1. Functional

Around 19.5% of the alcoholic population in the country will fall into the category of the functional alcoholic. These are typically middle-aged, well-educated, and seemingly well put together individuals. They may have a seemingly stable home life with a loving family. Functional alcoholics probably have a steady job and appear to have their lives together. They do not fit into the common stereotype of alcoholism.

Around 1/4 of this subtype of alcoholics have at least one major depressive episode in their lives. However, functional alcoholics are also often good at hiding emotional distress and issues with drinking.

Usually, a functional alcoholic will consistently fulfill most of their regular obligations. In fact, their family may even enable their drinking by making excuses for them when issues related to alcohol abuse do come up. The fact that they are able to appear successful will make it much harder to convince them that they have a drinking problem. Thus, many functional alcoholics will not seek help.

  1. Intermediate familial

This subtype is also typically made up of middle-aged alcoholics. Around half of these individuals come from families with multigenerational alcoholism. Close to 1 out of every 5 intermediate familial alcoholics also struggles with marijuana and cocaine abuse. Many of these individuals also have co-occurring mental health disorders.

  • Nearly half of all intermediate familial alcoholics have struggled with clinical depression
  • 20% have battled bipolar disorder
  • Many others struggle with obsessive-compulsive disorder and generalized anxiety disorder

A lot of intermediate familial alcoholics may use alcohol as a way to self-medicate the difficult emotional symptoms of their mental health disorders.

  1. Chronic severe

When people use the term alcoholic, this is the subtype they most commonly associate with it. Surprisingly though, chronic severe alcoholics only make up 9% of the entire alcoholic population of America.

So really, that stereotype of alcoholism actually represents the minority of alcoholic drinkers.

Chronic severe alcoholics are comprised mostly of middle-aged individuals who had early onset of problem drinking. This subtype experiences high rates of Antisocial Personality Disorder and criminality. Furthermore, nearly 80% of the chronic severe alcoholics come from families with multigenerational alcoholism. This group has the highest rates of other psychiatric disorders, including:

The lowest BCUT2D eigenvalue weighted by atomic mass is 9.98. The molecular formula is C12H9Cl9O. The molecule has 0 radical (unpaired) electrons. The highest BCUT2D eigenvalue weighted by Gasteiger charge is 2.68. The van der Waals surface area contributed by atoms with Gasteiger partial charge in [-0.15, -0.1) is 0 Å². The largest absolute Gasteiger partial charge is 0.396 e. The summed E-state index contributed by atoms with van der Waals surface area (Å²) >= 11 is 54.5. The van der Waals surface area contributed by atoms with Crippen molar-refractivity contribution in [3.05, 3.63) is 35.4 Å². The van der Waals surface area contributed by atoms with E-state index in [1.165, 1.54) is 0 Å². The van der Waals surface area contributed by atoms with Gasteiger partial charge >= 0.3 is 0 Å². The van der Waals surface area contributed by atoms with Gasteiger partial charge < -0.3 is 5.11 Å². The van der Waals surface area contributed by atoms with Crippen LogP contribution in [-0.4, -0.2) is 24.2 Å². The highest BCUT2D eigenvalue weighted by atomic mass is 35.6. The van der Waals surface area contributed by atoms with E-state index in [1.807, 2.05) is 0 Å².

• Depression
  • Bipolar disorder
  • Anxiety disorders

Chronic severe types also experience high rates of dependence with:

  • Tobacco
  • Marijuana
  • Cocaine
  • Opioids

This is alcoholism to an extreme. Thankfully, this is the subtype with the highest rates of admission to alcohol addiction treatment.

Why Alcohol Addiction Treatment Matters

According to the NIAAA, in 2015 over 6% of American Adults met the criteria for AUD. Sadly, less than 10% of those people struggling with alcoholism received professional treatment. Those numbers alone show how much having alcohol addiction treatment matters. Each subtype will have unique experiences, which means they can greatly benefit from a recovery plan that is custom made for their unique needs. A functional alcoholic may want a treatment plan that incorporates their family. A chronic severe alcoholic may be suffering from a serious health condition that requires more of a focus on medical care.

The truth is, for how devastating alcoholism can be, it is troubling that so few people actually get the help they desperately need. Alcohol withdrawal symptoms are not just uncomfortable, but they can be dangerous and even life-threatening depending on the severity. That is why safe medical detox for alcohol is such a key component of a treatment program.

With all of those subtypes who experience co-occurring mental health disorders, it is critical that they have access to dual diagnosis treatment opportunities. For these individuals, it is important that treatment is not exclusively focused on alcoholism, but also addresses their mental health. Dual diagnosis treatment is designed to simultaneously treat co-occurring conditions while also providing comprehensive care and support for recovering from alcohol addiction. For those with co-occurring disorders, only treating one while ignoring the other can be counterproductive. An untreated mental health disorder can ultimately lead an individual to self-medicate. Dual diagnosis treatment isn’t just a better level of care- it is a crucial aspect of relapse prevention.

Regardless of what subtype someone may fit into, it is important that anyone who fits the criteria for alcohol use disorder seek professional addiction treatment. If you or someone you love is struggling, please call toll-free now. We want to help.

CALL NOW 1-888-922-5398

Alcohol Awareness Month: Changing Attitudes in April 2018

Alcohol Awareness Month: Changing Attitudes in April 2018

Did you know that April is Alcohol Awareness Month?

According to the Center for Disease Control and Prevention (CDC), excessive alcohol use led to approximately 88,000 deaths each year between 2006 and 2010. Among working-age adults between 20 and 64 years old, excessive drinking was responsible for 1 in every 10 deaths. Alcohol abuse is a greater risk than many people realize. Sadly, underage drinking in America has also become a very serious problem.